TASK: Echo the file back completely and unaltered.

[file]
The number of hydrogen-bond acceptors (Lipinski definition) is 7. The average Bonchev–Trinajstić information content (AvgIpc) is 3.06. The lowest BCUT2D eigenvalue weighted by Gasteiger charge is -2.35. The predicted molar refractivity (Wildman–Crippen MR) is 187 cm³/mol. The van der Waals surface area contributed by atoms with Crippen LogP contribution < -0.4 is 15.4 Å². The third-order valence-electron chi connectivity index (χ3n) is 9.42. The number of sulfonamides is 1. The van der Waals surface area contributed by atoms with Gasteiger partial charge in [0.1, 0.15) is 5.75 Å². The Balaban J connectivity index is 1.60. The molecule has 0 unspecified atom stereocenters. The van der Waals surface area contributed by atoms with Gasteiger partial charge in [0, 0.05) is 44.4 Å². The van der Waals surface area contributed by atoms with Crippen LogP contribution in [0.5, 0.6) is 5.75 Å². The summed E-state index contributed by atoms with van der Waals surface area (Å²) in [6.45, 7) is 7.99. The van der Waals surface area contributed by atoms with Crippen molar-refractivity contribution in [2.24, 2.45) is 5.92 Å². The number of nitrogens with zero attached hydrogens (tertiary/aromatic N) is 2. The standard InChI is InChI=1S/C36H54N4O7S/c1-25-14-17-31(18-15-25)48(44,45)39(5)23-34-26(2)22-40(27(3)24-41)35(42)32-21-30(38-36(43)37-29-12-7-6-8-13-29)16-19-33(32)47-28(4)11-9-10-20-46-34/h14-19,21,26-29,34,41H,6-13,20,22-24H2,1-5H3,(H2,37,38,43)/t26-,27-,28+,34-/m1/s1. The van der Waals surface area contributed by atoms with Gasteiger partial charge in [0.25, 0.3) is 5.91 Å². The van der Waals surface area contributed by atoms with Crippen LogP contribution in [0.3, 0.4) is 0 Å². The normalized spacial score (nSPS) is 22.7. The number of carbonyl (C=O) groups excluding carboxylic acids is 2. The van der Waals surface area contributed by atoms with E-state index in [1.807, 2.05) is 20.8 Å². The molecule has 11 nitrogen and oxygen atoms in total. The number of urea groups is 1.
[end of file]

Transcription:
The number of hydrogen-bond acceptors (Lipinski definition) is 7. The average Bonchev–Trinajstić information content (AvgIpc) is 3.06. The lowest BCUT2D eigenvalue weighted by Gasteiger charge is -2.35. The predicted molar refractivity (Wildman–Crippen MR) is 187 cm³/mol. The van der Waals surface area contributed by atoms with Crippen LogP contribution < -0.4 is 15.4 Å². The third-order valence-electron chi connectivity index (χ3n) is 9.42. The number of sulfonamides is 1. The van der Waals surface area contributed by atoms with Gasteiger partial charge in [0.1, 0.15) is 5.75 Å². The Balaban J connectivity index is 1.60. The molecule has 0 unspecified atom stereocenters. The van der Waals surface area contributed by atoms with Gasteiger partial charge in [0, 0.05) is 44.4 Å². The van der Waals surface area contributed by atoms with Crippen LogP contribution in [0.5, 0.6) is 5.75 Å². The summed E-state index contributed by atoms with van der Waals surface area (Å²) in [6.45, 7) is 7.99. The van der Waals surface area contributed by atoms with Crippen molar-refractivity contribution in [2.24, 2.45) is 5.92 Å². The number of nitrogens with zero attached hydrogens (tertiary/aromatic N) is 2. The standard InChI is InChI=1S/C36H54N4O7S/c1-25-14-17-31(18-15-25)48(44,45)39(5)23-34-26(2)22-40(27(3)24-41)35(42)32-21-30(38-36(43)37-29-12-7-6-8-13-29)16-19-33(32)47-28(4)11-9-10-20-46-34/h14-19,21,26-29,34,41H,6-13,20,22-24H2,1-5H3,(H2,37,38,43)/t26-,27-,28+,34-/m1/s1. The van der Waals surface area contributed by atoms with Gasteiger partial charge in [0.25, 0.3) is 5.91 Å². The van der Waals surface area contributed by atoms with Crippen LogP contribution in [0.3, 0.4) is 0 Å². The normalized spacial score (nSPS) is 22.7. The number of carbonyl (C=O) groups excluding carboxylic acids is 2. The van der Waals surface area contributed by atoms with E-state index in [1.807, 2.05) is 20.8 Å². The molecule has 11 nitrogen and oxygen atoms in total. The number of urea groups is 1.